About Kostas

Personal info

gia_ton_kosta_1.jpgKostas Dervenis was born in the United States in 1959. His parents, immigrants to the US, moved back to Greece when he was 12 years old. As a teenager, Kostas, always direct and candid, couldn’t bear the oppressive junta regime and social conditions of the day in his native Greece, and so returned to the US alone at the age of 16, against his parents’ wishes. After receiving degrees in Chemical and Materials Engineering, Kostas pursued a career in the defense industry. In 1990 he returned to Greece as the Engineering Manager for the Greek F-16 program, and in 1992 decided to take his chances with going native, settling in Greece. Today, he is a business professional, is married, and has a daughter.




Martial Arts…

gia ton kosta smallKostas joined the Martial Arts world at the age of ten, beginning with judo and boxing. During his teens and in college, he trained predominantly in karate and judo, while beginning in 1982 he became known on the international martial arts circuit as a student of Japanese ninpo taijutsu, through a series of articles in major magazines.

In 1982 Kostas attended a ninpo taijutsu seminar in Dayton, Ohio, taught by the school’s grandmaster Dr. Masaaki Hatsumi. He was impressed by Dr. Hatsumi, and joined the shool. In 1985, Kostas established through personal research that what was being taught by Dr. Hatsumi had nothing to do with ninpo, but rather was the classical Japanese bujutsu of the Kukishin and Takagi Yoshin schools, with personal elements thrown in by Hatsumi’s teacher Takamatsu Toshitsugu. In time, Kostas differentiated his position from the status quo of Dr. Hatsumi’s Bujinkan school, objecting both to the training methods followed and to the evident policy of selling ranks. In 1994 Kostas formally announced his resignation from the Bujinkan.

In 1984, while studying in Atlanta, Georgia, Kostas became acquainted with, and became a student of, the well-known weapons-master and Western-style fencing researcher Hank Reinhardt. Kostas was greatly influenced by Hank’s “international” approach, and it is this very methodology that characterizes him today.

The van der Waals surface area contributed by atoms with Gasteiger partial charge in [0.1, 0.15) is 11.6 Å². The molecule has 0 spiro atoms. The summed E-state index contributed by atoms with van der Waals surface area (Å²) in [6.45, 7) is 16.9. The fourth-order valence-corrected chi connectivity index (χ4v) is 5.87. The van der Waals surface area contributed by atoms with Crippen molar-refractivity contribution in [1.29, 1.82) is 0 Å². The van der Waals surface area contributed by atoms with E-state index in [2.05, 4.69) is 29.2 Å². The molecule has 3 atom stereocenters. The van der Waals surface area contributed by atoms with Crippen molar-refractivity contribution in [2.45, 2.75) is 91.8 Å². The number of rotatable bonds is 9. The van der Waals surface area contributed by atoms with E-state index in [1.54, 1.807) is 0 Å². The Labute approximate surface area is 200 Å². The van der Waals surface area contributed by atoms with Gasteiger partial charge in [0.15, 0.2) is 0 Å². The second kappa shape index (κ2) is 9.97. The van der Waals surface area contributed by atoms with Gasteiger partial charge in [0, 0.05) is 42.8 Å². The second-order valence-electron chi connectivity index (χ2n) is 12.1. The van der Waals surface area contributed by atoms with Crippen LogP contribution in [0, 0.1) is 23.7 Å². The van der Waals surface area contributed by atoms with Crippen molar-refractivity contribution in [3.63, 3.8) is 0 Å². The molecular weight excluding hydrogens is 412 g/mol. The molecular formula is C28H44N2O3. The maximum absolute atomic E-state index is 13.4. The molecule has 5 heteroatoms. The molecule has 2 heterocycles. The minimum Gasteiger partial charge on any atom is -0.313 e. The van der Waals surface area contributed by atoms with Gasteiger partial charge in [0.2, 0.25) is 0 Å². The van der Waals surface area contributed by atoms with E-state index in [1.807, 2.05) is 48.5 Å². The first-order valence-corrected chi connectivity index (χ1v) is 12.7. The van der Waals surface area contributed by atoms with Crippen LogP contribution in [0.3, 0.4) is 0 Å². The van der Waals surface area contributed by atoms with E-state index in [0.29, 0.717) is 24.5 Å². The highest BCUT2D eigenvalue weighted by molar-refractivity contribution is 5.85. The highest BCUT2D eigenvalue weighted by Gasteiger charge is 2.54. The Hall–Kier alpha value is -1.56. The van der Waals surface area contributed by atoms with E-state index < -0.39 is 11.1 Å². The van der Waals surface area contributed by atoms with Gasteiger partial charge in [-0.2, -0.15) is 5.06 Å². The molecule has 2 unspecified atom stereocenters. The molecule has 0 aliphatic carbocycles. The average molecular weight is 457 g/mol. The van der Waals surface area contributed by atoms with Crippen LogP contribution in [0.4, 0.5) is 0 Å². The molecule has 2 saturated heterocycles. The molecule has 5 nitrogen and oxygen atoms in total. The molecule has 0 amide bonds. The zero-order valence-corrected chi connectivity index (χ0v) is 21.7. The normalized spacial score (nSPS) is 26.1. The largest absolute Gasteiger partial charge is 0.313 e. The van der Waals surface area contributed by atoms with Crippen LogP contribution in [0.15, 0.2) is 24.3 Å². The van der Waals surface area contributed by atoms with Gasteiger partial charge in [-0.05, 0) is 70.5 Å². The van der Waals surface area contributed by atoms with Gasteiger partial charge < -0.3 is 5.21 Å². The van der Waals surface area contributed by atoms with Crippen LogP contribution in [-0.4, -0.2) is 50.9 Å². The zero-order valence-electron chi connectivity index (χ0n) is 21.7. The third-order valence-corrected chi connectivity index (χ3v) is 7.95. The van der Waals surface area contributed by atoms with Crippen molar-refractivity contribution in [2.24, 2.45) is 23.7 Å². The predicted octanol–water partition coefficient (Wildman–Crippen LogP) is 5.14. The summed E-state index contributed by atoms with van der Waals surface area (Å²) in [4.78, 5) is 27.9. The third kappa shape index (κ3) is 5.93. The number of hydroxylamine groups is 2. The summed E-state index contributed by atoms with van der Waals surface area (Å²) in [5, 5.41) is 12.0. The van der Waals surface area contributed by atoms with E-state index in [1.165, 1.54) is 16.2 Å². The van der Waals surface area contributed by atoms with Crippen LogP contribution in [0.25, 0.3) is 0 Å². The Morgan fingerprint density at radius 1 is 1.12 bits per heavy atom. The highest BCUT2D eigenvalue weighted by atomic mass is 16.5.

In 1994, Kostas sought out, and became accepted as a student by, Sifu John Djiang, Grandmaster of the Chinese school of Baleiquan kung fu in Indonesia, with whom he studied until 2002. Since 1994, he has also studied Chen style Taijiquan, under Grandmaster Chen Xiaowang (the Chen family taijiquan lineage holder), and Wu style Taijiquan in the lineage of Grandmaster Wang Peisheng.

In addition, in his 40-year plus Martial Arts career, Kostas has been a student of various other martial and health systems and training methods for shorter periods of time, most of these in their country of origin. Some of these aforementioned systems are: Taekwondo, western fencing, Shinkage ryu bujutsu, Wing Chun kung fu, Javanese Silat, Aikido, Taihojutsu, Krav Maga, Feldenkrais, chiropractic medicine, submission grappling, etc. Having surrendered all other ranks, Kostas retains a 4th Dan in Jujutsu/Jojutsu under Professor Andrew Yiannakis.



Kostas the Writer…

Hank_Kostas_small.jpgKostas published his first literary essay in 1985, and hasn’t stopped writing since! This website, being a Pammachon specific site, hosts Kostas’ articles and books that are martial arts related. In addition to these, Kostas has also written television screenplays and novels. He writes under an alias whenever possible, for peace of mind.

Kostas’ work was also referenced by Bettany Hughes in her book, "Helen of Troy," and he was cited as an expert on Bronze Age combat in an accompanying Channel 4 documentary. His book "The Martial Arts of Ancient Greece" has been included as a reference for the degree program at the US Army War College.



Pammachon has been formally recognised by the Institute of Traditional Martial Arts, an association housed in the Department of Health, Exercise and Sports Sciences (College of Education) at the University of New Mexico, and working to promote the growth, development, dissemination of knowledge, and preservation of cultural heritage of the traditional martial arts, both locally and globally.

History of Pammachon

Since 1999 I have been using the term “pammachon” (πάμμαχον) in regard to both the martial arts and the warrior’s path expressed through these arts. There are clear indications that the word...

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